In management positions, the ability to fulfil the role well does not rely solely on qualifications and experience. The personal qualities an individual brings to the position have a significant impact on their success.
Success in most fields requires commitment to the work and a tenacity which precludes giving up even in the most trying of circumstances. Sticking to objectives in the face of obstacles shows your commitment in action. Maintaining a positive, confident outlook together with vision and commitment enables a calm approach and using the Objectives and Key Results (OKR) route to set goals helps you achieve them scientifically.
Being proactive and taking the initiative means that you are constantly assessing each stage of the project, identifying risks and taking steps to mitigate them pre-emptively. This is where the ability to be decisive is key as it enables well-informed and timely decisions to move the project forward as time management is crucial to avoid project delays.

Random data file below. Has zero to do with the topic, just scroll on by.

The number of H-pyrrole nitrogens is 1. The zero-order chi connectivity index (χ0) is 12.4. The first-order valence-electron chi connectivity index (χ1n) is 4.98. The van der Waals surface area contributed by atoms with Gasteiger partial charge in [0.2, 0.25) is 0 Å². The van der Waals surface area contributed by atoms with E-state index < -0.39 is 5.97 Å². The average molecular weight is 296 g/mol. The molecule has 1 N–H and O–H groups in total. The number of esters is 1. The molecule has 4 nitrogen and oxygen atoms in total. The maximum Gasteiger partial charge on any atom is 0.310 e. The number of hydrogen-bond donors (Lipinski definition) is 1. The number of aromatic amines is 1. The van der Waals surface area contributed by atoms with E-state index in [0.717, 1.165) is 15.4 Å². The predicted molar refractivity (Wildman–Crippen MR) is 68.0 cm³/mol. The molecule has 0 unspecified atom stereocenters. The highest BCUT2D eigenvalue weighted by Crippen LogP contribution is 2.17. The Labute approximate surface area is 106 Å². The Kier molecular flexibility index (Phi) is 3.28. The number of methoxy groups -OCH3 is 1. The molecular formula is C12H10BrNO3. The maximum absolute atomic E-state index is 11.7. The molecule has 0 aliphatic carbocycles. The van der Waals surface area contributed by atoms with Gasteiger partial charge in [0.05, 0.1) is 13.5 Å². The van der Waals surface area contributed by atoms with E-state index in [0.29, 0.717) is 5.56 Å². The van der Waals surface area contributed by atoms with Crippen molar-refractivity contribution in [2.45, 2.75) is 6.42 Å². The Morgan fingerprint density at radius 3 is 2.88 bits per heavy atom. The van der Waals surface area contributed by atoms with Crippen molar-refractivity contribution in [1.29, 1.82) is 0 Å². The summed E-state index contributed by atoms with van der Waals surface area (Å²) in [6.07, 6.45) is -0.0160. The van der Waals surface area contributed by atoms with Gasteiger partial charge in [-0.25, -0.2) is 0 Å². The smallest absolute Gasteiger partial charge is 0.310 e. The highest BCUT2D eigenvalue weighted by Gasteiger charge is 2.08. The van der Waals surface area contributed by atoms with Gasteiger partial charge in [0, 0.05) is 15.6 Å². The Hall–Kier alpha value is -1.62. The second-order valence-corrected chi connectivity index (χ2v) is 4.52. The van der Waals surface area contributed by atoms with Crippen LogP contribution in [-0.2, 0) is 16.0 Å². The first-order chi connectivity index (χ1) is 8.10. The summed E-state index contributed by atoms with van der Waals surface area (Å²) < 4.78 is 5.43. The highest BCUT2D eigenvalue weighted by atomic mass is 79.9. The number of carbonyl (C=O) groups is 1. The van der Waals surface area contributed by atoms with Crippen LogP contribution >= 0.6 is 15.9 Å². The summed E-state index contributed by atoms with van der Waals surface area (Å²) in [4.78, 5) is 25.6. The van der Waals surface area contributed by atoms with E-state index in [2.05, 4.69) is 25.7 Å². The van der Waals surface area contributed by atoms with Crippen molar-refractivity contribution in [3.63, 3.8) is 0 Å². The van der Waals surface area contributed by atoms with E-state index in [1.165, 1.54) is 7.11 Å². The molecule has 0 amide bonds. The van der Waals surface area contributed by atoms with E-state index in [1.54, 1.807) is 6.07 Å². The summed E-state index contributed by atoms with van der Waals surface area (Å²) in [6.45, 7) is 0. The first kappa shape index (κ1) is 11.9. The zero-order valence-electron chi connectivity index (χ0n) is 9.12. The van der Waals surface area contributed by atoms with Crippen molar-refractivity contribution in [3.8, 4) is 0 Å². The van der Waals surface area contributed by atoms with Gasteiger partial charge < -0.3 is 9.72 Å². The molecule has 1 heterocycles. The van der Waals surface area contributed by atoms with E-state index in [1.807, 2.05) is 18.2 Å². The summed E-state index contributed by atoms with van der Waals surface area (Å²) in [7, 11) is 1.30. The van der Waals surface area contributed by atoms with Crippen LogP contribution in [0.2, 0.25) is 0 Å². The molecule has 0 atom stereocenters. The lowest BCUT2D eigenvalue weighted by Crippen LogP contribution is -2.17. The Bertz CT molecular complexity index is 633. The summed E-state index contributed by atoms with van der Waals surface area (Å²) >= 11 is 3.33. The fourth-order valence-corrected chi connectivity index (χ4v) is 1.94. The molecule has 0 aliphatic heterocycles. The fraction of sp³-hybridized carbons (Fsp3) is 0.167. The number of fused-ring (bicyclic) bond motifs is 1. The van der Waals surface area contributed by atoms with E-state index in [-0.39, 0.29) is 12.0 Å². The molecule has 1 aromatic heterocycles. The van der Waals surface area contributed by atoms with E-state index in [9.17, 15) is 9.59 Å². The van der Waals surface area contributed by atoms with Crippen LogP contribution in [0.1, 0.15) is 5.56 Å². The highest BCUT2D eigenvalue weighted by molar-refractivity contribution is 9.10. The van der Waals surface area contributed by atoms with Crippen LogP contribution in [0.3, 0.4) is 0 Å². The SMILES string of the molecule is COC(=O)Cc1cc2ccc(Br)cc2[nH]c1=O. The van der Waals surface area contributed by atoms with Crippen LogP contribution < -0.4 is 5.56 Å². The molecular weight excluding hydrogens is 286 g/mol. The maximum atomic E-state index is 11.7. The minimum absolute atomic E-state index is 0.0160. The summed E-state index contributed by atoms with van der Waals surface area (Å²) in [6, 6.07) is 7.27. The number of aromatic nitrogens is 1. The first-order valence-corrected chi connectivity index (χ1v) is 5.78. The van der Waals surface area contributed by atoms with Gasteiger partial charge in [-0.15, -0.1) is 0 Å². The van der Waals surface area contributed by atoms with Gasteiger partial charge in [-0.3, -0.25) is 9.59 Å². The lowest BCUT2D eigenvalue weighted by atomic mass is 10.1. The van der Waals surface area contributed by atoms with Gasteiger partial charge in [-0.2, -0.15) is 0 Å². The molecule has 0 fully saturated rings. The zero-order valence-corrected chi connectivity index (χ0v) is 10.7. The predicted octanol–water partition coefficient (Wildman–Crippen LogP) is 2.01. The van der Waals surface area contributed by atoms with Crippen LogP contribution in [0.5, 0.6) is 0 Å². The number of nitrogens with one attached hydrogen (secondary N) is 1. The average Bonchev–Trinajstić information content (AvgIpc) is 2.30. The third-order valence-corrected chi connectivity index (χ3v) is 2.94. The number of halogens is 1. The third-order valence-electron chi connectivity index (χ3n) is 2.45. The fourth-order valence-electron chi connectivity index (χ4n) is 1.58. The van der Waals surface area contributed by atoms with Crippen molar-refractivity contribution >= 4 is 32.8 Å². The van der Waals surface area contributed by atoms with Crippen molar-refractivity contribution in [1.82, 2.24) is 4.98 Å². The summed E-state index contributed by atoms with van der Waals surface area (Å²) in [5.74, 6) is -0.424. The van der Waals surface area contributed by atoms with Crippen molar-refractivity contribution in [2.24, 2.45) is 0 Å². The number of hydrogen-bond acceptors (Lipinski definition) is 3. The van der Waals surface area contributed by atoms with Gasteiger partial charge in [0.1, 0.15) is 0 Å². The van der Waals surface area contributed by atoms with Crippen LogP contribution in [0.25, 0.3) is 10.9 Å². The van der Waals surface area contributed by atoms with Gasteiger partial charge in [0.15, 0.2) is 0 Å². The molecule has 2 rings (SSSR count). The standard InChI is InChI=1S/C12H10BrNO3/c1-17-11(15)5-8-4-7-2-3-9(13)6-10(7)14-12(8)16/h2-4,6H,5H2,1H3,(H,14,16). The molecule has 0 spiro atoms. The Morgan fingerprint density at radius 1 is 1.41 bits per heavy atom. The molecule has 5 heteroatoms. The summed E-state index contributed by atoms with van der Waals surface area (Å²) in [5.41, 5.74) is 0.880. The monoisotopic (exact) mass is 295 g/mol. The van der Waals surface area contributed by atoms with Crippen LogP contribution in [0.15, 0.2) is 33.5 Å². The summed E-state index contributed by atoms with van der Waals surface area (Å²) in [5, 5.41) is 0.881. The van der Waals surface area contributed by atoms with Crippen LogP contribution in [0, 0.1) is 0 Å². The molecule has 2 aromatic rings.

Projects will inevitably run into problems from resource hold-ups to inaccurate status reports, to security breaches. Project managers who bring a willingness and ability to solve them, recognise that they are an inevitable part of the job, and embrace and resolve them, are likely to be more successful than those who don’t. As setbacks and unannounced delays are a reality, the ability to be as flexible as possible to adjust when necessary is a valuable attribute.
Leading from the front is the way to take the team to successful and timely project completion, regardless of repetition, tedium or frustration. Interacting with and involving the team can help gauge morale and maintain motivation by showing that they are valued.
The ability to handle criticism is an important trait for a project manager as there will be some. By taking criticism professionally and constructively, rather than defensively means that problems can be solved. It’s probably not personal, it adds to experience, and it will improve your skills for next project.
Likewise, honesty when sharing feedback with the team reduces the chance of miscommunication, even if the feedback is less than positive. Honesty leads to trust which leads to respect.